Assisted Suicide Advocates, Disabled Clash at Conference

<i> Associated Press</i>

A national meeting of assisted suicide advocates was greeted Friday by disabled rights protesters who warned the movement would lead to the killing of the handicapped.

Police enforced an uneasy peace as about 30 members of Not Dead Yet--many in wheelchairs--sat in a hotel lobby to protest the Hemlock Society USA’s national conference. No arrests were made.

Conference participants focused on Michigan’s statewide ballot initiative that would allow physician-aided suicide for those with six months or less to live. It goes before voters in November.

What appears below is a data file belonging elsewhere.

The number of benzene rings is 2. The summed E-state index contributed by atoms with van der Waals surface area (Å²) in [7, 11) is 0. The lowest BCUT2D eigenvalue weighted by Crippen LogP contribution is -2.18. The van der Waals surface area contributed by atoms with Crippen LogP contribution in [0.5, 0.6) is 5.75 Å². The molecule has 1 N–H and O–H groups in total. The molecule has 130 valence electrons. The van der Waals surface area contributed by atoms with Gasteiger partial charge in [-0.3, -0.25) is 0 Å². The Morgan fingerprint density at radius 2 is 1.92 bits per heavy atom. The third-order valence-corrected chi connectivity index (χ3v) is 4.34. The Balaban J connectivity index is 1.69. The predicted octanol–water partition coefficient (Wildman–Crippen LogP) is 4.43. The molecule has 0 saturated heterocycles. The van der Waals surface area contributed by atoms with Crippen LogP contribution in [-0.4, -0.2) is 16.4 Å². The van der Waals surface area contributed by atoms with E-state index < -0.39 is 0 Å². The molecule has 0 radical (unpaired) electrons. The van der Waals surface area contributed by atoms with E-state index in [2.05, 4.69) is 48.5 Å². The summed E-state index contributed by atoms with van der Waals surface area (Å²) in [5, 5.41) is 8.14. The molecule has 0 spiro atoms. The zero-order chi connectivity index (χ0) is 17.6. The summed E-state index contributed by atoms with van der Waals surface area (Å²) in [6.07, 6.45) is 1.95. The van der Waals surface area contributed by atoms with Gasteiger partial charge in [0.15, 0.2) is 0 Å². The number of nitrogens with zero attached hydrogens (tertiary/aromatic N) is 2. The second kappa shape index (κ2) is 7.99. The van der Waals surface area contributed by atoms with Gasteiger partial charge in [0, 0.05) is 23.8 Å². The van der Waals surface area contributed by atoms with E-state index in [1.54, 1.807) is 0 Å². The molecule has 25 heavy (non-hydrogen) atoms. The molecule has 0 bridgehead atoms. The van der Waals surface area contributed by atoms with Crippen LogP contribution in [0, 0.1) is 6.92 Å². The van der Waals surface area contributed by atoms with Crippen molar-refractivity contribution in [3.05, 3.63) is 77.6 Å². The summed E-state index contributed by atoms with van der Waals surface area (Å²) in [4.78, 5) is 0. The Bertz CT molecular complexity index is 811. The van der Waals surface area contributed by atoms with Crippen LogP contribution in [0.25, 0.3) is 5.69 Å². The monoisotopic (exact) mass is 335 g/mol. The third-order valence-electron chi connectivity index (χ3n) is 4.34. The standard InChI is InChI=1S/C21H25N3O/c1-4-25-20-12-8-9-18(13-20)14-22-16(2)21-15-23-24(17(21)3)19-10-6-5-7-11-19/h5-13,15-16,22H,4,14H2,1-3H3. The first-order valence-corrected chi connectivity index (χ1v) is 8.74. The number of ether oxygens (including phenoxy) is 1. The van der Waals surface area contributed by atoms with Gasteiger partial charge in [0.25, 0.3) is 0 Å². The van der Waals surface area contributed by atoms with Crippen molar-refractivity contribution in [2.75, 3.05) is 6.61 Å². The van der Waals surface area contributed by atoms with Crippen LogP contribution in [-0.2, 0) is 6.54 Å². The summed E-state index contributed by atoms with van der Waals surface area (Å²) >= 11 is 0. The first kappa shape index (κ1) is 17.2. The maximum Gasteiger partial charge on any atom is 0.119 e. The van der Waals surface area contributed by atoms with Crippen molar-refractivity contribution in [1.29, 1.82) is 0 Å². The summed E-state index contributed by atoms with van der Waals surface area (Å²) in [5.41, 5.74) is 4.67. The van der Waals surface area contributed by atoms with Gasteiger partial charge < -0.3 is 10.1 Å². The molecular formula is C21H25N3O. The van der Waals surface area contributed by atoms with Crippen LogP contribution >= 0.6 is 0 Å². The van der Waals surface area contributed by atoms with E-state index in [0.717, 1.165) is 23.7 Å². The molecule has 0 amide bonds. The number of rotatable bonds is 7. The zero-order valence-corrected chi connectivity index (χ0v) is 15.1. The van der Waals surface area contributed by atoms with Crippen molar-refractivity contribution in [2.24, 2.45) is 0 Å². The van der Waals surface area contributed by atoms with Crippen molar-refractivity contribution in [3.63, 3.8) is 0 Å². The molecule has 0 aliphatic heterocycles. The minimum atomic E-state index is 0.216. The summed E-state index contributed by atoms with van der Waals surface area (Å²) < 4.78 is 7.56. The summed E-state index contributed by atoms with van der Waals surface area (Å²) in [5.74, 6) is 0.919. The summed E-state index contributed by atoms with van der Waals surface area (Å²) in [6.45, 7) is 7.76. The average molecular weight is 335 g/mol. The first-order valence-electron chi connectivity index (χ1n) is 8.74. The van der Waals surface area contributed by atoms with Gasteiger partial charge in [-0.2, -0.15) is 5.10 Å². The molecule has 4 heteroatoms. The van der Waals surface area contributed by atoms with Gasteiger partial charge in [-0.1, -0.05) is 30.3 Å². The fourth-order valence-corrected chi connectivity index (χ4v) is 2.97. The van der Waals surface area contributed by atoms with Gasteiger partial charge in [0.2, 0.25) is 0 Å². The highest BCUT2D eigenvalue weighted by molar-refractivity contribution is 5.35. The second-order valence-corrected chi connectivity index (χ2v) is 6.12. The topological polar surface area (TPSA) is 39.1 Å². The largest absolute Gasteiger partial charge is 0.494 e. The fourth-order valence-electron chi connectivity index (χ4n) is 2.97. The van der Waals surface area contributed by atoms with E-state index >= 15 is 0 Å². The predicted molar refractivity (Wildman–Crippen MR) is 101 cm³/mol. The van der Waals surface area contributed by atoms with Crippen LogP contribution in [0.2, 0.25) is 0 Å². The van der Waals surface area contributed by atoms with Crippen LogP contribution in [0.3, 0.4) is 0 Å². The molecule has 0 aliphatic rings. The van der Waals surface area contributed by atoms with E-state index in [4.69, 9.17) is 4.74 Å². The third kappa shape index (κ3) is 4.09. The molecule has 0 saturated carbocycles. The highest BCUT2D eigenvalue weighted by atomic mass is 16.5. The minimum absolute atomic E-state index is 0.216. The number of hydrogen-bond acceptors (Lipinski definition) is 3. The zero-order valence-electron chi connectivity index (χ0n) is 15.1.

The measure is similar to one that took effect last year in Oregon. On Friday, Atty. Gen. Janet Reno ruled that federal drug agents could not take action against doctors who help terminally ill patients die under the Oregon law.


“Basically, this is legalized killing of anybody with any type of disability,” Tom Cagle said of the Michigan proposal as he sat in his motorized wheelchair.

Hemlock Executive Director Faye Girsh drew the ire of the disabled rights group when she decried the murder convictions of Robert Latimer in Canada and David Rodriguez in Louisiana for killing disabled family members. She also called for mercy killing laws that would set lesser penalties for those who act out of compassion when taking a person’s life.